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Kinship Caregivers - Voluntary Transfer of Custody
What is Voluntary Transfer of Custody?
A Voluntary transfer of custody is a court proceeding during which a parent or parents voluntarily transfer legal custody of a child to any responsible adult so that a child may receive adequate care and treatment.
When should a Voluntary Transfer of Custody be used?
If a parent is going to be absent or unable to care for a child for a long period of time, a Voluntary Transfer of Custody may be appropriate. It is also used when the Department of Children and Family Services (DCFS) has received a report of abuse or neglect and they determine that a transfer to another responsible adult would be appropriate rather than filing a child abuse petition against the offending parent.
How do I start the process to get an order for Voluntary Transfer of Custody?
A written petition has to be filed in the court that does juvenile cases where the parents or you live. At least one of the parents has to sign the petition. You will sign an affidavit attached to the petition saying you are willing to take custody of the child. After you give the clerk of court the petition, the court will notify every one of the hearing date.
Do both parents have to sign the petition?
If a parent is not joining in the petition, the reasons have to be in the petition. If a parent can't be located, the court may appoint someone, called a curator, to try to find them.
Will the court appoint a lawyer for anyone?
The court can appoint a lawyer for the parents and/or the child. If DCFS is involved in the case, then the parents and child have a right to have a lawyer appointed for them. Some courts always appoint an attorney for the child. It is that attorney's job to represent the wishes of the child.
Do I need a lawyer for this process?
A lawyer may be helpful. However, most courts have petition forms available to complete and most people are able to complete the process on their own.
What will happen at the hearing?
The judge will review the petition. The judge may ask questions of any parent that is present and you. Depending on the age of the child, the judge may also ask them questions. However, if there is no objection to the transfer of custody the court may grant the transfer without any testimony. At the end of the hearing, the court will make a judgment on whether or not to grant the transfer.
How long does the judgment last?
If the petition asks for a specific time period and it is put in the judgment, then it will expire at that time or when the child reaches eighteen(18) years of age. Otherwise, it is good until you, the parents or both of you make a request of the court called a modification and the court agrees to change the judgment.
If you are granted custody, what can you do for the child?
If you are granted custody these are the things the law says you have the right to do:
- Have the physical custody of the child;
- Protect the child;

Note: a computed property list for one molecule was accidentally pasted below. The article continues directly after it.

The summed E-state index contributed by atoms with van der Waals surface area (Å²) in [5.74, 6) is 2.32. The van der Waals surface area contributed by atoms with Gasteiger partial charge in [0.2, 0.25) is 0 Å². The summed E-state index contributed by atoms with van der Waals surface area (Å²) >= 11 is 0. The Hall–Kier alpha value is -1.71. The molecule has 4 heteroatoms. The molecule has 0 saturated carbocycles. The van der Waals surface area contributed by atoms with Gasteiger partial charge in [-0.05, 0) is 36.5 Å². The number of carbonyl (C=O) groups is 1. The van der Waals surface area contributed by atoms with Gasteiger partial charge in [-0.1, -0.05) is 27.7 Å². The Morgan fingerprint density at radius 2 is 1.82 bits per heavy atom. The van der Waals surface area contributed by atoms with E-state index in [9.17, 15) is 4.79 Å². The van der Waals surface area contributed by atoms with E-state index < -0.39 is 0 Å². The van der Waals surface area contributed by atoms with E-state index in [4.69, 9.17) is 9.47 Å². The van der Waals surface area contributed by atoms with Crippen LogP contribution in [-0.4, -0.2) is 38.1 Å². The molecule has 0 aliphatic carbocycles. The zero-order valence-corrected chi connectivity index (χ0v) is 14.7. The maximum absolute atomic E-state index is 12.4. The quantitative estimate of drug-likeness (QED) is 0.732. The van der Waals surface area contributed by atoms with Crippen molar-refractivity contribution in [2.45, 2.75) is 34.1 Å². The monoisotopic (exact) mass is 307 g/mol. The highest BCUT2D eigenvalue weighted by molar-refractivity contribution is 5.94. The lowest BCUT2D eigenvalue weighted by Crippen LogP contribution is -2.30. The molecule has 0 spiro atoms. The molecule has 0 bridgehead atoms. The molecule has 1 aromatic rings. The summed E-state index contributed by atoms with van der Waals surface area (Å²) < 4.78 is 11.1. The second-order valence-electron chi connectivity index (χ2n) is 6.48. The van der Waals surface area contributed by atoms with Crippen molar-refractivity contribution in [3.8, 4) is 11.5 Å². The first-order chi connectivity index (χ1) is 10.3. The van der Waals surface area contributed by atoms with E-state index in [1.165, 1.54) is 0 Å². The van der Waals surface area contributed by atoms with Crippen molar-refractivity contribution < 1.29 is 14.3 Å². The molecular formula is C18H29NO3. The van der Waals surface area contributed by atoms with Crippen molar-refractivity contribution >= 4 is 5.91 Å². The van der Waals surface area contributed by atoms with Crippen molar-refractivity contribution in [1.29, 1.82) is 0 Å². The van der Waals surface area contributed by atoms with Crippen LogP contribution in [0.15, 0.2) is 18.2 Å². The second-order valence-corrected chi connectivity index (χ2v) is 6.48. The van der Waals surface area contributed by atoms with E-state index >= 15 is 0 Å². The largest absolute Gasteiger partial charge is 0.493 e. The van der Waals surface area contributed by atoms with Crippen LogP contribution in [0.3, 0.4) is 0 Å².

- Train and discipline the child;
- Provide food and shelter;
- Enroll and make education decisions for the child;
- Make medical decisions for the child.
Can you prevent the parent from visiting with the child?
Parents still have an obligation and right to communicate with the child. If a limitation is asked for in the petition and the judge puts it in the judgment, then you can limit visitation. However, you must follow the visitation rules in the judgment. If there is nothing regarding visitation in the judgment, then you cannot limit the visitation. However, you and the parents can agree to visitation.
Do the parents still have the obligation to support?
Yes, parents still have the obligation to support the child. If asked for in the petition, the judge can put a child support amount in the judgment. If you will need or expect financial support from the parent(s), it is important that this is addressed and included prior to the final judgment. If the State has been receiving support payments from the parent(s), once custody is transferred to you, those support payments may be transferred directly to you.
Can I apply for benefits for the child or have the benefits the child receives put in my name?
Once custody has been transferred to you, you may apply for any benefits to which the child is eligible or entitled or have benefits the child is receiving transferred to you.
Is there a form for a petition for the Voluntary Transfer of Custody?
Yes. The law on Voluntary Transfer of Custody includes a form found in Louisiana Children's Code Article 1515. Many courts have petition forms available for you and the parent to fill out. For the form see http://www.legis.la.gov/Legis/Law.aspx?d=72983.
Are there any court costs that will have to be paid?
Yes, the amount will vary from court to court. You may also have to pay a notary to sign the affidavit of acceptance. Another cost may be a fee if a curator has to be appointed to find an absent parent.
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